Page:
Host: "In the short run, the market's a voting machine. In the long run, it's a weighing machine." That quote, from Benjamin Graham, the father of value investing and mentor to Warren Buffet, is applicable today for foundations and endowments. As boards and committees consider alternative investments in today's market, the quote is a reminder to focus on the long term.
Alan McKnight, Head of Institutional Investments with SunTrust Bank, outlines how an alternative investment strategy can outperform an organization's spending policy and, over time, accomplish the organization's long-term goals.
McKnight: We think it's more important than ever for foundations and endowments to consider the utilization of alternatives, and the primary driver there is we don't believe that expected returns are going to be as high going forward as they have been historically.
In the case of fixed income, historically they've generated an excess of 7 percent per year and we think that is going to be closer to 2 percent going forward. So, as a ballast in your portfolio, in a manner in which you can maximize return and minimize your volatility, we think that alternatives are the most effective asset to utilize.
Host: Education is critical to build an investment strategy. McKnight says it's the responsibility of boards and investment committees to seek out credible information.
McKnight: It's critical that, as a committee, you reach out to investment professionals and understand exactly what they might be able to do in your portfolio. And to do that work, you really need to spend the time. It requires multiple board meetings, investment committee meetings, to try to understand exactly how they might be utilized in your portfolio.
Host: Part of the education process for committees is maintaining focus on the long term. It may be easier or more comfortable to make short-term decisions in response to market fluctuations, but McKnight says a long-term outlook helps capitalize on the benefits of alternative investments.
McKnight: With alternative assets, while they haven't necessarily done as well in the short run in the most recent years with regard to performance, over the long run, they've done exactly what has been asked of them, which is delivering long-term, consistent expected returns without the volatility of many of the public markets.
Host: Once boards and investment committees have the education they need and a process in place, they can execute their strategy in four steps.
McKnight: The first step is finding the right partner. Finding an investment professional team, organization, that is capable of providing you the insights and the knowledge transfer that you need to improve your outcomes over the longer term.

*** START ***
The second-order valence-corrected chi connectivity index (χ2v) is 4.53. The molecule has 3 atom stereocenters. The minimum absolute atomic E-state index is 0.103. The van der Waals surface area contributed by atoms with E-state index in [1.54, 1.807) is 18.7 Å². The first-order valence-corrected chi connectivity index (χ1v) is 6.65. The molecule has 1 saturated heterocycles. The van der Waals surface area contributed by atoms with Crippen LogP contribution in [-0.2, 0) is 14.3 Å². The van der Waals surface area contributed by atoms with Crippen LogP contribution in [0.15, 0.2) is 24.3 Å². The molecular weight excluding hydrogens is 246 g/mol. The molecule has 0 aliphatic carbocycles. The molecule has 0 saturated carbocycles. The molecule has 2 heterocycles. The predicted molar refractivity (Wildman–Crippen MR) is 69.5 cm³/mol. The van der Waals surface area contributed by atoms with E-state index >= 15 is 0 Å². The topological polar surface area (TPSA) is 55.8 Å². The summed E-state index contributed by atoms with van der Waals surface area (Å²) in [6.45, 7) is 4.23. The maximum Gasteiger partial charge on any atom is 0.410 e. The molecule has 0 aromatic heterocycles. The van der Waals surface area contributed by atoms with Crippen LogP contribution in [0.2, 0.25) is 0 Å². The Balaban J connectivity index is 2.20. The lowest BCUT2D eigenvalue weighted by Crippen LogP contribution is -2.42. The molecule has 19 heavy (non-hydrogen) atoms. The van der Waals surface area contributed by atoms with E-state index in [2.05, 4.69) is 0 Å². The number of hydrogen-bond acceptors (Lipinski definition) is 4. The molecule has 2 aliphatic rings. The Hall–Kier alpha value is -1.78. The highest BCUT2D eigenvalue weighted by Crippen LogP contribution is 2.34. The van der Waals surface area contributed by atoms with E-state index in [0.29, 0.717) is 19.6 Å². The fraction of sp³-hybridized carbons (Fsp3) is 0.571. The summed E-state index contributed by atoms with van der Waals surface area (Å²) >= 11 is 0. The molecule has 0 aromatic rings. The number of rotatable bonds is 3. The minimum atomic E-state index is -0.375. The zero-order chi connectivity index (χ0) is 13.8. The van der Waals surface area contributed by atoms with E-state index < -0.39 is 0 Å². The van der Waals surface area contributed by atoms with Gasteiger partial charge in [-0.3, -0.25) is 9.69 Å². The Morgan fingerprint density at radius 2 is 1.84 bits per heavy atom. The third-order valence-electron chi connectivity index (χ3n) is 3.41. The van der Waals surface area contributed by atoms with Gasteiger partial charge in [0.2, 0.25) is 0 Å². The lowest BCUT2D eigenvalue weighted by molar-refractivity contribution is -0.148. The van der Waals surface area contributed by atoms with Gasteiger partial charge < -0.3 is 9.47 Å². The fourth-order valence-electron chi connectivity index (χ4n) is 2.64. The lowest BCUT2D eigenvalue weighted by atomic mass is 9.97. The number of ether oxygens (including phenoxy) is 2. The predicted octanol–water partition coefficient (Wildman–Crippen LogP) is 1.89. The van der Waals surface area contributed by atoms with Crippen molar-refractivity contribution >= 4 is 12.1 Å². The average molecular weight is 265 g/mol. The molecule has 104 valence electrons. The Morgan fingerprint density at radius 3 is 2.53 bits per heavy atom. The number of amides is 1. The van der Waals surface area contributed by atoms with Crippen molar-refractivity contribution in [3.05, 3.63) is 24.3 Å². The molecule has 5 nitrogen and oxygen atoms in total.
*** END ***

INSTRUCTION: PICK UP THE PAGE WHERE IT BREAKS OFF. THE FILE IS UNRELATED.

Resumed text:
Second, you need to create an investment policy statement or refine the current investment policy statement to capture your long-term view. The investment policy statement is a living, breathing document that needs to be reviewed at least annually. Ensure that it actually captures the assets and the roles and responsibilities appropriately.
Third, find the right vehicle. There are a litany of new vehicles available in the alternatives universe. You're no longer limited to partnership structures. There are mutual funds. There are RICs. You could still invest in partnership structures, but don't think that because you're not ready for a limited partnership, you're unable to invest in alternative assets.
And finally, you need to find out how to measure yourself. Measure what matters. Understand the outcome that is desired and then find the appropriate benchmark. So that can be a relative benchmark, things such as the S&P 500, the Barclays aggregate, or, which many foundations and endowments use, an absolute return benchmark.
Host: To learn more, call our foundations and endowments team at 866-223-1499. And for more information on alternative investments, read our Foundations & Endowments Specialty Practice white paper by visiting SunTrust.com, clicking the Commercial Corporate and Institutional tab, and then selecting Insights and Best Practices.
When thinking about their portfolios, now is a good time for foundations and endowments to consider the use of alternative investments. Alan McKnight, Head of Institutional Investments with SunTrust Bank, discusses how a foundation and endowment’s alternative investment strategy can outperform its spending policy, and, over time, accomplish the organization’s long term goals.
This article is general in nature and does not constitute legal, tax, or investment advice. SunTrust makes no warranties as to accuracy or completeness of this information, does not endorse any non-SunTrust companies, products, or services described here, and takes no liability for your use of this information.